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Shakopee Building a High-Impact Entrepreneur Community

Shakopee is part of the reason why Eden Prairie is such a good place to call home with easy access to Canterbury Park, Valleyfair and a beautiful riverside downtown to provide entertainment. There are more than 24,000 jobs that Eden Prairie’s own are welcome to commute to. And, someday soon, there will be many more high-impact entrepreneurs to help our community glow even brighter.

The city of Shakopee launched a strategic program to grow these companies in 2021. Michael Kerski, director of planning and development reached out to John Moore in Greenville, South Carolina to help. Kerski and Moore had worked together in Greenville on building the NEXT program. The program there grew from eight founders to more than 100 companies over ten years. Moore currently runs Momenteum Strategies, which helps communities compete in the innovation economy.

Many times, members had previously solved similar problems and could answer tough questions, or they had connections to other professionals who could help. The program helped them realize they weren’t alone on their islands. They became part of a league of peers.

“The network worked. Over the following decade, it grew to well over 100 members strong. With their support we built three different entrepreneurship centers totaling over 100,000 square feet and filled with fellow high-impact entrepreneurs. We started an annual venture capital conference in a city which offered no venture capital at the time. And we provided member entrepreneurs with day-to-day support as they grew their businesses, created jobs, and made Greenville’s economy increasingly robust,” said Moore.

In Shakopee, Moore was able to capitalize on programs already being run by the Scott County’s CDA First Stop Shop - the Fast-Track Challenge has already identified several startup companies including Steelhead Outdoors which won last year. Founded by friends Corey Meyer and Charlie Pehrson, the pair looked at the gun safe market and found that most are so heavy they are often left behind when people move. The two developed a new system that allows safes to be shipped in pieces that can be assembled at home and taken apart, all while providing superior security and fire protection. Steelhead safes are highly customizable and have found new market niches including providing doors for safe rooms and specialized safes for crypto currency drives. Steelhead was named as a semifinalist for the MN Cup run by the Carlson School.

There are not only startups in the group. Several more established companies are participating and include several serial entrepreneurs, including the founder of Rollerblade and a custom boat manufacturer. Unlike other entrepreneur groups in the region that focus on apps or med-tech, there is not a singular focus beyond companies being innovative and having the potential for high growth. The more established companies still face issues like securing intellectual property, marketing, sales and how to retain employees.

A more seasoned group of entrepreneurs runs Wolf Tooth Components, founded by Mike Pfeiffer, Brendan Moore and Dan Dittmer. All three were mechanical engineers working at a high-tech company in Shakopee but all loved cycling. Between them they have over 50 years’ experience riding bikes. Wolf Tooth started in Pfeiffer’s house while Moore and Dittmer kept their day jobs. Wolf Tooth quickly moved from a passion to a business and is now renowned for developing products that resolve common issues on bikes. Many of their parts are made in house and sold around the world. The three later created Otso Cycles, a custom bike manufacturer. The company, once three, now has more than 75 employees.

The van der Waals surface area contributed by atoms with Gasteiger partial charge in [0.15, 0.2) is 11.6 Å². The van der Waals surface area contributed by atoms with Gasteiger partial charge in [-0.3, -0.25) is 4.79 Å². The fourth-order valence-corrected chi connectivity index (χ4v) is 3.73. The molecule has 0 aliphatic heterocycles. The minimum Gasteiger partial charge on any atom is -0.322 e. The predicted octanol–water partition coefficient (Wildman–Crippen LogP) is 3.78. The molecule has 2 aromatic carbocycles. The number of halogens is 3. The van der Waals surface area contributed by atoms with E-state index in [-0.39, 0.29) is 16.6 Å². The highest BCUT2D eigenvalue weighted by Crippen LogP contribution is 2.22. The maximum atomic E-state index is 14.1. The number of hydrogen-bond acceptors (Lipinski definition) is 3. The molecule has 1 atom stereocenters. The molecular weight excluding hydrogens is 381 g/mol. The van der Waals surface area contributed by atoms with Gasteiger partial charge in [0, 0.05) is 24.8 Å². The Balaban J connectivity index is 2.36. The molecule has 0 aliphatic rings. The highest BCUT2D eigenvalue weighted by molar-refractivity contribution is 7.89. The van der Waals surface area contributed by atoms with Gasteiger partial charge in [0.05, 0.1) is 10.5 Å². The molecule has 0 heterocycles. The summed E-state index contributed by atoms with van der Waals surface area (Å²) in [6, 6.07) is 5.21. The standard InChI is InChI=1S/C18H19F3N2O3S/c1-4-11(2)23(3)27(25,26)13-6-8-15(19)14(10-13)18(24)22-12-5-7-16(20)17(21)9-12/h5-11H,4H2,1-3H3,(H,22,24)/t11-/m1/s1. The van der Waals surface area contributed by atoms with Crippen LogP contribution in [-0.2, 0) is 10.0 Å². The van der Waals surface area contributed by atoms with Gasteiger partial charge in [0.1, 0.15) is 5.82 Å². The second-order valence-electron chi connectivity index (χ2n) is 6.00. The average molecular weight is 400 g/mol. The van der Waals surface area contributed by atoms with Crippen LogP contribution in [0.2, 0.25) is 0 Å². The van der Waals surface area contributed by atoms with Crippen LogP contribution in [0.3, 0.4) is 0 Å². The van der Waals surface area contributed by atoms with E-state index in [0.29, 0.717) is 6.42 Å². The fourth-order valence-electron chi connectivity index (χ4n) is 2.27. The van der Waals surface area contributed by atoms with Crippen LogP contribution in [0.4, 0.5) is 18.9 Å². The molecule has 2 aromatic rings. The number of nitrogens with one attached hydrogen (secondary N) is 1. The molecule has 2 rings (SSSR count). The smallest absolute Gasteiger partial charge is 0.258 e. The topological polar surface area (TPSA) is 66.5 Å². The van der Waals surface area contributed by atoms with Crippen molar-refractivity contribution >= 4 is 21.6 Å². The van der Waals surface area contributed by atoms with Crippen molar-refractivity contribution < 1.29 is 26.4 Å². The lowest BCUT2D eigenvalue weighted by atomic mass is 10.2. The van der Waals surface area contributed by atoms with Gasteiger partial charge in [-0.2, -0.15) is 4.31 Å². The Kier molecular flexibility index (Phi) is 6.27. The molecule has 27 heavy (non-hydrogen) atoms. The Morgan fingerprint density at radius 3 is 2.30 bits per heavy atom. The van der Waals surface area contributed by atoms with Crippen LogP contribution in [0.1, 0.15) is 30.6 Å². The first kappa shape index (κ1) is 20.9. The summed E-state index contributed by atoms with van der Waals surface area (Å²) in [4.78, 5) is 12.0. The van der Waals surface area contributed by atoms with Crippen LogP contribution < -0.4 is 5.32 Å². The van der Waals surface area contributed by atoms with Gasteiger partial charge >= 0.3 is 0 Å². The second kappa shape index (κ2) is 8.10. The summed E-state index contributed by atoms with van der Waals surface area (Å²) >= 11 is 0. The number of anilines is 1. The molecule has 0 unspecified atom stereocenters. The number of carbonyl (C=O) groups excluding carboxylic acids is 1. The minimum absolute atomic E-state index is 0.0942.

Moore said “I found a lot of energy, and eagerness to sit down with like-minded people. The newly formed Shakopee entrepreneur’s network does not yet have an official name, but its members are already allied, already collaborating, and already putting the south metro area well on its way to becoming a thriving hub of innovation and entrepreneurship.”

“Shakopee’s economy is primed for sustained growth,” said Kerski. “We currently have a strong industrial, entertainment and housing base. We have several headquarters including Entrust, Emerson’s Rosemount, KEB America and Cherne. The city council just approved a $5 million budget to renovate SandVenture Aquatic Park, and we just received another $3.5 million from the federal government to begin stabilization of the city’s Minnesota Riverbank.”

“We recently applied for a grant to build our first innovation center, which will be dubbed ‘The Hub.’ The three-story downtown facility will have offices, manufacturing space, 3D printing technology, a full commercial kitchen, and classrooms where Minnesota State University, Mankato will provide courses for entrepreneurs along with specialized training for local employers.

“The Hub will also serve as the nexus for the high-impact entrepreneur group we are assembling. Even without official headquarters, their monthly meetings are now in full swing and forging real, productive partnerships. At this pace I expect it won’t be long until Shakopee reclaims our status as a booming center of economic exchange, just like we were after our establishment in the mid-19th century.

If you would like to come closer to Shakopee’s entrepreneurial spirit in person, but you haven’t got a groundbreaking business plan, then you can have the next best thing – beer – during the Downtown Shakopee Tap 2022 Brewfest on September 10th where innovation meets beer. Please visit TAP2022.org to learn more! To learn more about the city’s economic development visit makeitinshakopee.com.

  • Wolf Tooth Components
  • John Moore, Momenteum Strategies
  • Steelhead Outdoors
  • Canterbury Park
  • Wolf Tooth Components